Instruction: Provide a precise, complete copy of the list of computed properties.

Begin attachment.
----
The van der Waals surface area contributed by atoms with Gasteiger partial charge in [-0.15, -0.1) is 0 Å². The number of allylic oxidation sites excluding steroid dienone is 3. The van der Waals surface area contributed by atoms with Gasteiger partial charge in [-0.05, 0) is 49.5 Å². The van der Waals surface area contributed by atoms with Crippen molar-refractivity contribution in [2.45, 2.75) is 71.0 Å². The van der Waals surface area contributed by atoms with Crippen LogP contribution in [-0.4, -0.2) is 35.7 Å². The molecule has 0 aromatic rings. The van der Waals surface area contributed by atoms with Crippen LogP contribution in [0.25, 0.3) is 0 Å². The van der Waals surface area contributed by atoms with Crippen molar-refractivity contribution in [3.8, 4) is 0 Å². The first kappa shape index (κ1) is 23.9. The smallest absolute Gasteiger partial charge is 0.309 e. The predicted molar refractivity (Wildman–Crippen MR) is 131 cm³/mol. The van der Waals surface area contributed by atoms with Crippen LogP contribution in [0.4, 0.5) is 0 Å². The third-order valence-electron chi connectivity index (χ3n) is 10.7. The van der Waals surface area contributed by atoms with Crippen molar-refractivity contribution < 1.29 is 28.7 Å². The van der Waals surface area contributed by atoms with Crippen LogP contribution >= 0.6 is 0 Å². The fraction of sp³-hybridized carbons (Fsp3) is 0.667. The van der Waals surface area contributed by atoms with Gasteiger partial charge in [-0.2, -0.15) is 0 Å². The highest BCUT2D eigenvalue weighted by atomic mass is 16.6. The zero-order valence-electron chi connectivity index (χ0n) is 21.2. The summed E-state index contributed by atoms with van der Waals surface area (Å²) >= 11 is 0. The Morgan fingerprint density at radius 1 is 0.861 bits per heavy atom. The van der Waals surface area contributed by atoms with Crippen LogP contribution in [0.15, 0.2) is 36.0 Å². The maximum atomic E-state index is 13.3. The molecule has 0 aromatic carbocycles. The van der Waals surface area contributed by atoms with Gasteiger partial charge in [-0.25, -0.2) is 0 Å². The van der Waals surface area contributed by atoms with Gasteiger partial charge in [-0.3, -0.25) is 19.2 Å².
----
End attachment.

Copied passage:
The van der Waals surface area contributed by atoms with Gasteiger partial charge in [-0.15, -0.1) is 0 Å². The number of allylic oxidation sites excluding steroid dienone is 3. The van der Waals surface area contributed by atoms with Gasteiger partial charge in [-0.05, 0) is 49.5 Å². The van der Waals surface area contributed by atoms with Crippen molar-refractivity contribution in [2.45, 2.75) is 71.0 Å². The van der Waals surface area contributed by atoms with Crippen LogP contribution in [-0.4, -0.2) is 35.7 Å². The molecule has 0 aromatic rings. The van der Waals surface area contributed by atoms with Crippen LogP contribution in [0.25, 0.3) is 0 Å². The van der Waals surface area contributed by atoms with Crippen molar-refractivity contribution in [3.8, 4) is 0 Å². The first kappa shape index (κ1) is 23.9. The smallest absolute Gasteiger partial charge is 0.309 e. The predicted molar refractivity (Wildman–Crippen MR) is 131 cm³/mol. The van der Waals surface area contributed by atoms with Crippen LogP contribution in [0.4, 0.5) is 0 Å². The third-order valence-electron chi connectivity index (χ3n) is 10.7. The van der Waals surface area contributed by atoms with Crippen molar-refractivity contribution < 1.29 is 28.7 Å². The van der Waals surface area contributed by atoms with Crippen LogP contribution >= 0.6 is 0 Å². The fraction of sp³-hybridized carbons (Fsp3) is 0.667. The van der Waals surface area contributed by atoms with Gasteiger partial charge in [-0.2, -0.15) is 0 Å². The highest BCUT2D eigenvalue weighted by atomic mass is 16.6. The zero-order valence-electron chi connectivity index (χ0n) is 21.2. The summed E-state index contributed by atoms with van der Waals surface area (Å²) >= 11 is 0. The Morgan fingerprint density at radius 1 is 0.861 bits per heavy atom. The van der Waals surface area contributed by atoms with Crippen LogP contribution in [0.15, 0.2) is 36.0 Å². The maximum atomic E-state index is 13.3. The molecule has 0 aromatic carbocycles. The van der Waals surface area contributed by atoms with Gasteiger partial charge in [-0.25, -0.2) is 0 Å². The van der Waals surface area contributed by atoms with Gasteiger partial charge in [-0.3, -0.25) is 19.2 Å².